The title itself, “The Curse of Michael Myers,” is inherently problematic – there doesn’t need to be a curse to make Michael a scary figure!
The filmmakers here are attempting to inject some sort of supernatural explanation for Michael’s desire to kill.
Michael has always been a mysterious figure, and the origin of his “evil” has been alluded to repeatedly throughout the series, but never flat out explained.
Loomis is usually the one delivering the “he’s not human, he’s the boogeyman” rhetoric, and he gets systematically ignored as the bodies pile up film after film
Additionally, the convenience of the writing repeatedly showcases how incredibly lazy the film is. For example, Tommy only finds the baby because that’s what his character needs to do, and Loomis only hears Jamie’s radio plea as it serves the narrative to bring him to Haddonfield.
But I digress. “Halloween 6” proves that questions about Michael Myers supernatural abilities are best left unanswered.
Back to the producer’s cut – even though this version consists of 43 minutes of altered footage, it’s still a thoroughly terrible movie.
There are tons of minor differences, but the biggest takeaway is that the producer’s cut features about double the Loomis and goes into even more detail on the awful cult stuff.
The most shocking thing about the producer’s cut is that it reveals Michael himself is the father of Jamie’s weird cult baby.
Yes, in this universe, Uncle Michael had sex with 15-year-old niece Jamie and procreated. It’s no surprise this was left on the cutting-room floor.
The ending is also a little different – instead of Loomis just finding Michael’s mask on the ground, he finds Michael on the ground, laying dead.
Except it’s not Michael – it’s Dr. Wynn! He donned the mask, which allowed Michael to escape wearing Wynn’s cult garb. Wynn then transfers his “mark of Thorn” to Loomis, the idea being that now Loomis is the cult leader in charge of Michael?
No matter how you spin it, both versions of “Halloween 6” are varying levels of atrocious.
7. “Halloween 5: The Revenge of Michael Myers” (1989)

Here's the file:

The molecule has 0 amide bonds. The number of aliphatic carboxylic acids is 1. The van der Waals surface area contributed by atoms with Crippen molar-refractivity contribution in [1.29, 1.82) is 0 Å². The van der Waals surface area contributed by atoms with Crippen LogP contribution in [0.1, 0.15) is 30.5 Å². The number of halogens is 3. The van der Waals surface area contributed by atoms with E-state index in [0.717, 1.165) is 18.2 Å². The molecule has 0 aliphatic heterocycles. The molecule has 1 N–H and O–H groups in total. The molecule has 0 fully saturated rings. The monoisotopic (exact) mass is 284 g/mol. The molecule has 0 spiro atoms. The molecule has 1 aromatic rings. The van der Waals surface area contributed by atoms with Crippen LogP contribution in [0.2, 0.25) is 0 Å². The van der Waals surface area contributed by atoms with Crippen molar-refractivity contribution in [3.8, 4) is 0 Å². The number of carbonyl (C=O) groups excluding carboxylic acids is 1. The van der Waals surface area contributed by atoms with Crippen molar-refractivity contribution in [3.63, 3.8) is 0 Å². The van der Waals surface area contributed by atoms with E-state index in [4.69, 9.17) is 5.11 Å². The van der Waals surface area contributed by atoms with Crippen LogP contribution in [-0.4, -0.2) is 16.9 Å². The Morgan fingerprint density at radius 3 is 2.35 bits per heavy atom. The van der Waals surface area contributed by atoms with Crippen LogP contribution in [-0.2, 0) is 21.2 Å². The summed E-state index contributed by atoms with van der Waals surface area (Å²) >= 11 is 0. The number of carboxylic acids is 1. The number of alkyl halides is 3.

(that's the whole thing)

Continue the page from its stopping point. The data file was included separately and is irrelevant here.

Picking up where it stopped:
If “Halloween 4” was a step in the wrong direction, “Halloween 5” is a full on sprint.
The film opens right where “4” left off, as Myers inevitably cheats death yet again after the firing-squad assault. He literally crawls into a river as the “Halloween” theme plays.
We abruptly cut to a year later, and Jamie, who was set up to be the killer at the end of the last movie, is now just mentally disturbed and living in some sort of home for deranged children.
She now has quite the reputation amongst the townspeople, and they welcome her by tossing rocks through her window that say things like “the evil child must die.”
In “Halloween 5,” Jamie inexplicably develops a psychic connection to Michael. She can sense when his future victims are in danger.
Unfortunately, this gift doesn’t quite save Rachel, her foster-sister, as she is killed fairly early on. The buck then gets passed to Tina, her annoying, random friend, and we watch her and her friends suffer at the hands of Michael.
For a film whose title touts “Revenge,” Michael sure spends a hell of a lot of time senselessly murdering kids that have nothing to do with him. I guess he’s easily distracted.
He actually spends most of the movie’s runtime behind the wheel of his car, which is a bizarre sight.
By the end of the film, a wild-eyed Loomis uses Jamie as bait to lure Michael into his childhood home, where Loomis then tranquilizes him and beats him with a 2×4 until he literally has a stroke.
“Halloween 5” ends with Michael locked up in the sheriff’s station … that is, until a stranger (a “Man in Black”) shows up, kills the cops, and sets him free.
Will this masked man play a role in “Halloween 6”? Yes, but he probably shouldn’t have.
6. “Halloween 4: The Return of Michael Myers” (1988)
- Anchor Bay
“Halloween 4” was the beginning of a serious rough patch for the franchise.
After backlash from fans following the release of the Michael Myers-less “Season of the Witch,” the studio caved and gave people what they want – “The Return of Michael Myers.”
The film is notable for introducing Jamie (Danielle Harris), Michael’s niece and Laurie Strode’s daughter, but it’s best known for considerably lowering the bar for the series.
From the very beginning, “Halloween 4” just doesn’t compare to what came before. It starts on shaky ground and never moves past it. The plot is entirely dependent on dumb people doing dumb things to drive its narrative.
The opening sequence involves Michael being transferred to a sanitarium without Loomis’ consent. On October 30.
It’s been 10 years since the events of the first two films, and Michael has been in a coma ever since.
Michael awakens as soon as the paramedics mention that he has a niece, immediately kills them both, and makes his way back to Haddonfield to find and kill her, as well as whoever else gets in his way. You know the drill.
While the return to familiar territory is welcome, the film is more often a boring retread of the original film than any sort of improvement on it. The impressive direction and focus on suspense and anticipation has gone entirely out the window.
“Halloween 4” relies way too heavily on narrative convenience and coincidence. Major plot details hinge on trivial meetings between characters, like the fact that Michael just so happens to run into Loomis at a gas station before heading to Haddonfield.